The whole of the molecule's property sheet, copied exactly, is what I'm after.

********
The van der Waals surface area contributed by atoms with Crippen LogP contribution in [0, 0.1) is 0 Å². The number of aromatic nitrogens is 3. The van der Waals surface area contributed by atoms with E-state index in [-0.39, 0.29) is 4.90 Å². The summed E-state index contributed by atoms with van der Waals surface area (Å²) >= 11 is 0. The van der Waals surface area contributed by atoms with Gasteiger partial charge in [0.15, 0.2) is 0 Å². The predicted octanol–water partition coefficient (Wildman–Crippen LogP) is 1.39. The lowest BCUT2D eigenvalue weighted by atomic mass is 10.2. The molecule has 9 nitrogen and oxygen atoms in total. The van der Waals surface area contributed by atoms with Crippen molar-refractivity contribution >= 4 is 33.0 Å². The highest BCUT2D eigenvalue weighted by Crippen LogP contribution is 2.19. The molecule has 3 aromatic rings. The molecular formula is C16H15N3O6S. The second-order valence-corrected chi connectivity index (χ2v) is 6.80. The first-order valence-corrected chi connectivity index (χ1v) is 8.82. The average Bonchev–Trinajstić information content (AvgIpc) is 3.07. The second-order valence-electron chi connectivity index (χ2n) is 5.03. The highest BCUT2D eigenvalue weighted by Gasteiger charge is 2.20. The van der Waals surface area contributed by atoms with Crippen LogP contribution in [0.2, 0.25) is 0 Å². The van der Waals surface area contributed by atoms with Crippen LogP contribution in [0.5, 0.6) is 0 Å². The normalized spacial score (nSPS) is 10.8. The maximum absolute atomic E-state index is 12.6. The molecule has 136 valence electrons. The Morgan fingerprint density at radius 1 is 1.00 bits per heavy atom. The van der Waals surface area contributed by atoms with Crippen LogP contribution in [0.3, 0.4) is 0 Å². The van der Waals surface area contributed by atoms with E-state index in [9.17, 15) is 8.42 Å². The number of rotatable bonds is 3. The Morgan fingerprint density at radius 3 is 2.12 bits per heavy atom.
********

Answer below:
The van der Waals surface area contributed by atoms with Crippen LogP contribution in [0, 0.1) is 0 Å². The number of aromatic nitrogens is 3. The van der Waals surface area contributed by atoms with E-state index in [-0.39, 0.29) is 4.90 Å². The summed E-state index contributed by atoms with van der Waals surface area (Å²) >= 11 is 0. The van der Waals surface area contributed by atoms with Gasteiger partial charge in [0.15, 0.2) is 0 Å². The predicted octanol–water partition coefficient (Wildman–Crippen LogP) is 1.39. The lowest BCUT2D eigenvalue weighted by atomic mass is 10.2. The molecule has 9 nitrogen and oxygen atoms in total. The van der Waals surface area contributed by atoms with Crippen molar-refractivity contribution >= 4 is 33.0 Å². The highest BCUT2D eigenvalue weighted by Crippen LogP contribution is 2.19. The molecule has 3 aromatic rings. The molecular formula is C16H15N3O6S. The second-order valence-corrected chi connectivity index (χ2v) is 6.80. The first-order valence-corrected chi connectivity index (χ1v) is 8.82. The average Bonchev–Trinajstić information content (AvgIpc) is 3.07. The second-order valence-electron chi connectivity index (χ2n) is 5.03. The highest BCUT2D eigenvalue weighted by Gasteiger charge is 2.20. The van der Waals surface area contributed by atoms with Crippen LogP contribution in [0.2, 0.25) is 0 Å². The van der Waals surface area contributed by atoms with Crippen LogP contribution in [0.5, 0.6) is 0 Å². The normalized spacial score (nSPS) is 10.8. The maximum absolute atomic E-state index is 12.6. The molecule has 136 valence electrons. The Morgan fingerprint density at radius 1 is 1.00 bits per heavy atom. The van der Waals surface area contributed by atoms with Crippen LogP contribution in [0.3, 0.4) is 0 Å². The van der Waals surface area contributed by atoms with E-state index in [9.17, 15) is 8.42 Å². The number of rotatable bonds is 3. The Morgan fingerprint density at radius 3 is 2.12 bits per heavy atom.